Winner and Loser of the Week in Florida politics – Week of 5.15.22

Republicans aren’t the only ones who think President Joe Biden is doing a lousy job. After the events of the last several days, the Florida Democrats aren’t happy with their party leader either.

Biden threw a one-two punch that could essentially ensure Florida will go deep red this fall.

He lifted restrictions that former President Donald Trump imposed on Cuba. That’s a move back to the reestablishment of diplomatic relations between the US and the island nation in 2015 by former President Barack Obama.

Biden also eased sanctions on Venezuela, provided dictator Nicolás Maduro commits to talks with US-backed opposition leader Juan Guaidó. The US is among about 60 nations recognizing him as the Venezuelan leader.

Two words: Melt. Down.

Criticism flew rapidly at Biden from all corners of Florida, particularly the southern part. Republicans and Democrats agree: This is bad.

“Allowing investments in the Cuban private sector and easing travel restrictions will only serve to fund the corrupt dictatorship,” Democratic US Senate candidate Val Demings said.

But it’s a tacit admission by the President that Florida will stay red no matter what he does. Biden’s gamble is that no state outside of Florida will care one way or the other. And if the Venezuelan move eventually leads to more oil and lower prices, the vast majority of Americans will care even less about where it came from.

The win for Biden on Cuba would be scenes of happy families reuniting, freed from Trump’s restrictions that separated them.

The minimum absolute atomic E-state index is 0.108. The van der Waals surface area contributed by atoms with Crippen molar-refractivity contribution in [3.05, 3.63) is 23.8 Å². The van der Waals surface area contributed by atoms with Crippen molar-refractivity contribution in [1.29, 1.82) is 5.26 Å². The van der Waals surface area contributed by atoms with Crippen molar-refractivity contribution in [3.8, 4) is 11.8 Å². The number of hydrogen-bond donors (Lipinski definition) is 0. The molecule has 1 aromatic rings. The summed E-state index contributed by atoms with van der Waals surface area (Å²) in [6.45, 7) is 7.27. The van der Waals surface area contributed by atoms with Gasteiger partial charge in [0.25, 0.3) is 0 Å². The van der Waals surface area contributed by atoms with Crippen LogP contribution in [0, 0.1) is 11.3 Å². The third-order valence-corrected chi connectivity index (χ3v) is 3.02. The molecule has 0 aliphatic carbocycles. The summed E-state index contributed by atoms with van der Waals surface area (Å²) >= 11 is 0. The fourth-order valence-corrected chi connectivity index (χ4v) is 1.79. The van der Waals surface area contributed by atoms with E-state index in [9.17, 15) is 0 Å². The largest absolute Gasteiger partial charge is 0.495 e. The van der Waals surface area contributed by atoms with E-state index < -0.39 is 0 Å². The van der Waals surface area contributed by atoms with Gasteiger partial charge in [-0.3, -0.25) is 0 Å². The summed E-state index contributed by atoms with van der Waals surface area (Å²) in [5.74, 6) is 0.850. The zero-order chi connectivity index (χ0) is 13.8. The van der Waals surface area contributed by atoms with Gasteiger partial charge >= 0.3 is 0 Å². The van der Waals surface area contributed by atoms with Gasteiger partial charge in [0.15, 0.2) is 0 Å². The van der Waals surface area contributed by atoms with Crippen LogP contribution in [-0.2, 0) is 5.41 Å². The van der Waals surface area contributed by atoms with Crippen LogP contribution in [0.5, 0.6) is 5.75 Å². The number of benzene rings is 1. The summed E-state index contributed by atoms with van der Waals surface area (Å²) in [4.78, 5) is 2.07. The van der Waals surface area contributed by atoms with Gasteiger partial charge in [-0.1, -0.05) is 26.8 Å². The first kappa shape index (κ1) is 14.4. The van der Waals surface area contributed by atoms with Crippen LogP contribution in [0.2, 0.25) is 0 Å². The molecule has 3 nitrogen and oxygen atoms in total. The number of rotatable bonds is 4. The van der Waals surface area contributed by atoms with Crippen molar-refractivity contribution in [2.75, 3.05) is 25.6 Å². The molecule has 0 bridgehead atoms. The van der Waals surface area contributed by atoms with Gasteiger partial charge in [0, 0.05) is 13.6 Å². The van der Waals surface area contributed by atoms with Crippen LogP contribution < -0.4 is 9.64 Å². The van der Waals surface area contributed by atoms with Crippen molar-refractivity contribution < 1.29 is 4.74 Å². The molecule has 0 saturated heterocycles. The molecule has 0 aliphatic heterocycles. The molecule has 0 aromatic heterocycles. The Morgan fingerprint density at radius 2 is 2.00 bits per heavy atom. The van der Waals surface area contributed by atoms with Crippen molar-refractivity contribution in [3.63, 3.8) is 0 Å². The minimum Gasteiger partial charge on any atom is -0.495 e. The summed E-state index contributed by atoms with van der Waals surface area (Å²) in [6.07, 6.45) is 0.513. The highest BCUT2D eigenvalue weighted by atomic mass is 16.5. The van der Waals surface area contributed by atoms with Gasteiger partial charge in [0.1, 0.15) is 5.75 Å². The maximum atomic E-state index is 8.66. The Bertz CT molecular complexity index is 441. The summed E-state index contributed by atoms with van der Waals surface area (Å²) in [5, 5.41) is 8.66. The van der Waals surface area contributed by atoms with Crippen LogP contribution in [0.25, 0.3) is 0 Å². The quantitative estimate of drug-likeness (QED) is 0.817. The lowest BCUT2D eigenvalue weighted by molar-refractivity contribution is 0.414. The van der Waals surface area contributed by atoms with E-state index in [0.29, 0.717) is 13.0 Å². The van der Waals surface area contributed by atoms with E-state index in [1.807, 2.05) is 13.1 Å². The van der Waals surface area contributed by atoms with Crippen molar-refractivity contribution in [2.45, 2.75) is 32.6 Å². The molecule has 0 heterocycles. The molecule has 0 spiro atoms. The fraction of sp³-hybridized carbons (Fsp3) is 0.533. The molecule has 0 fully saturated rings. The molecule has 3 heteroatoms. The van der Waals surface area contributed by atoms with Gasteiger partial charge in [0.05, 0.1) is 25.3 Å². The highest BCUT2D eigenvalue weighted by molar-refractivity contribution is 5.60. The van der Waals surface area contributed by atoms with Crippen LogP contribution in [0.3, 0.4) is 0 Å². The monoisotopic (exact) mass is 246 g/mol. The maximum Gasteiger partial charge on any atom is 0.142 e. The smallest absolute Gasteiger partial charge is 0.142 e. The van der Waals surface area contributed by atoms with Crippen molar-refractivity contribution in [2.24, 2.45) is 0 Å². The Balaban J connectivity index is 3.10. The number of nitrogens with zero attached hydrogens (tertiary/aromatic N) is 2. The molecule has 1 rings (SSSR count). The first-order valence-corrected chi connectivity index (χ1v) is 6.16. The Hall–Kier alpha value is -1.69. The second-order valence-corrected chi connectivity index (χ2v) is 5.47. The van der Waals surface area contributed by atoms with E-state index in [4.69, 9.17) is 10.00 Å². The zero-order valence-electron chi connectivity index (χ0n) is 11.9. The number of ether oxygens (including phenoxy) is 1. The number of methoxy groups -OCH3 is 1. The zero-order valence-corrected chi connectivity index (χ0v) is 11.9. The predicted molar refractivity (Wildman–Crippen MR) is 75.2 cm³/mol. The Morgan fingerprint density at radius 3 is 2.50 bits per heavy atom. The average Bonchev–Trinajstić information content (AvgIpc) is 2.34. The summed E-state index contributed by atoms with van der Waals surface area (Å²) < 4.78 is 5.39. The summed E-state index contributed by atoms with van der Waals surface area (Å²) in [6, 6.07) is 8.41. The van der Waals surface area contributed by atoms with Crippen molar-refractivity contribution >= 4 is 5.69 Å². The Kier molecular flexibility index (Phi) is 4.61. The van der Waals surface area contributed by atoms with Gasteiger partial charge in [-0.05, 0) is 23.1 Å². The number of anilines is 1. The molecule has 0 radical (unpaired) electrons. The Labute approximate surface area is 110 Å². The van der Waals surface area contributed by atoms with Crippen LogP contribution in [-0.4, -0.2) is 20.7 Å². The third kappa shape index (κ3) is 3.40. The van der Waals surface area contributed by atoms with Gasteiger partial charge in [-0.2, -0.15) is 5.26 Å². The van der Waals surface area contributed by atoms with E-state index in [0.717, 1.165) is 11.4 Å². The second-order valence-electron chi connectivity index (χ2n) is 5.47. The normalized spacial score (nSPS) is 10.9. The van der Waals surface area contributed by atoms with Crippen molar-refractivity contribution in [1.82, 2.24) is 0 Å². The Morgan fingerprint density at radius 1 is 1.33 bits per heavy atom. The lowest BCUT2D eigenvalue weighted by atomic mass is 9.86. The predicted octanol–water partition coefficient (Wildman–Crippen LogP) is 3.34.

That almost certainly doesn’t come in time to help with the November election, but Biden is playing the long game here. Florida Democrats, however, get the short end of that stick.

Democratic gubernatorial candidate Annette Taddeo is exasperated.

“To remove sanctions and allow oil companies to go in there, are we doing that with Russia next?” she asked.

Ouch.

OK, on ​​to our weekly game of winners and losers.

Winners

Honorable mention: Joseph Woodrow Hatchett. The US House voted to name the US Courthouse of Northern Florida in Tallahassee Judge Joseph Woodrow Hatchett US Courthouse. Hatchett was Florida’s first Black state Supreme Court Justice.

The measure now goes to the Senate.

Hatchett died in April 2021.

In March, the House voted down the first attempt to rename the building. Republicans objected after learning that in 1999 Hatchett, as an appeal court judge, ruled against allowing prayer at a public school district’s graduation in Duval County.

“Judge Hatchett was a trailblazing American judge and veteran,” Democratic Rep. Al Lawson said. “He was a champion for social justice reform and a dedicated public servant. Despite experiencing racial discrimination, that never deterred his desire to serve in the justice system. He had a long career of prestigious judgeships, military service, and civil rights advocacy that broke barriers for the Black community. ”